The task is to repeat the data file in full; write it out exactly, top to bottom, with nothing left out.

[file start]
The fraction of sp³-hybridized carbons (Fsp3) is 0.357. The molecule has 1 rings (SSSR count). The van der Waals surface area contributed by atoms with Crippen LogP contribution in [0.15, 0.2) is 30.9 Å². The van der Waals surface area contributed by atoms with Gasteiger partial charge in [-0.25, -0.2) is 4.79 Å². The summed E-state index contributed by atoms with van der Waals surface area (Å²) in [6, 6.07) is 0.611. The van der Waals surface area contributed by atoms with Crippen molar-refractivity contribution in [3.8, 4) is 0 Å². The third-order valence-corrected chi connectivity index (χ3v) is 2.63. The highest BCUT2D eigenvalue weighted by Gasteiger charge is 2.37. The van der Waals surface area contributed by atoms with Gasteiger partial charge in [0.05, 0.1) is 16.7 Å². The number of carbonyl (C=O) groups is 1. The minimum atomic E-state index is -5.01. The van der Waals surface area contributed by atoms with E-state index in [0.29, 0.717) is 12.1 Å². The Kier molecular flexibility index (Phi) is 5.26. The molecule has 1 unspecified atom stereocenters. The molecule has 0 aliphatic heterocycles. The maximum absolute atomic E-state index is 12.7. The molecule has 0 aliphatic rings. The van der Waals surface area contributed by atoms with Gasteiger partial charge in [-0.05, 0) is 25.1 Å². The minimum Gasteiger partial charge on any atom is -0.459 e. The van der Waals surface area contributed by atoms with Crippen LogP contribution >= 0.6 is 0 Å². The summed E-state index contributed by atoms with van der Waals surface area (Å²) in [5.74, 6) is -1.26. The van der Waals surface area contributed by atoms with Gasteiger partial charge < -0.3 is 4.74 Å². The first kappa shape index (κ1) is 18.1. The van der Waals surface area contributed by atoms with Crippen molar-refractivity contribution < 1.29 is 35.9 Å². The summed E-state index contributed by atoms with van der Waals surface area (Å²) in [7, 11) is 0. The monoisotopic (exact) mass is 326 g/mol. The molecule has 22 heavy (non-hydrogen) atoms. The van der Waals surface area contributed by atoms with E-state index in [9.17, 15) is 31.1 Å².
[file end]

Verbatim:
The fraction of sp³-hybridized carbons (Fsp3) is 0.357. The molecule has 1 rings (SSSR count). The van der Waals surface area contributed by atoms with Crippen LogP contribution in [0.15, 0.2) is 30.9 Å². The van der Waals surface area contributed by atoms with Gasteiger partial charge in [-0.25, -0.2) is 4.79 Å². The summed E-state index contributed by atoms with van der Waals surface area (Å²) in [6, 6.07) is 0.611. The van der Waals surface area contributed by atoms with Crippen molar-refractivity contribution in [3.8, 4) is 0 Å². The third-order valence-corrected chi connectivity index (χ3v) is 2.63. The highest BCUT2D eigenvalue weighted by Gasteiger charge is 2.37. The van der Waals surface area contributed by atoms with Gasteiger partial charge in [0.05, 0.1) is 16.7 Å². The number of carbonyl (C=O) groups is 1. The minimum atomic E-state index is -5.01. The van der Waals surface area contributed by atoms with E-state index in [0.29, 0.717) is 12.1 Å². The Kier molecular flexibility index (Phi) is 5.26. The molecule has 1 unspecified atom stereocenters. The molecule has 0 aliphatic heterocycles. The maximum absolute atomic E-state index is 12.7. The molecule has 0 aliphatic rings. The van der Waals surface area contributed by atoms with Gasteiger partial charge in [-0.05, 0) is 25.1 Å². The minimum Gasteiger partial charge on any atom is -0.459 e. The van der Waals surface area contributed by atoms with Crippen LogP contribution >= 0.6 is 0 Å². The summed E-state index contributed by atoms with van der Waals surface area (Å²) in [5.74, 6) is -1.26. The van der Waals surface area contributed by atoms with Gasteiger partial charge < -0.3 is 4.74 Å². The first kappa shape index (κ1) is 18.1. The van der Waals surface area contributed by atoms with Crippen molar-refractivity contribution < 1.29 is 35.9 Å². The summed E-state index contributed by atoms with van der Waals surface area (Å²) in [7, 11) is 0. The monoisotopic (exact) mass is 326 g/mol. The molecule has 22 heavy (non-hydrogen) atoms. The van der Waals surface area contributed by atoms with E-state index in [9.17, 15) is 31.1 Å².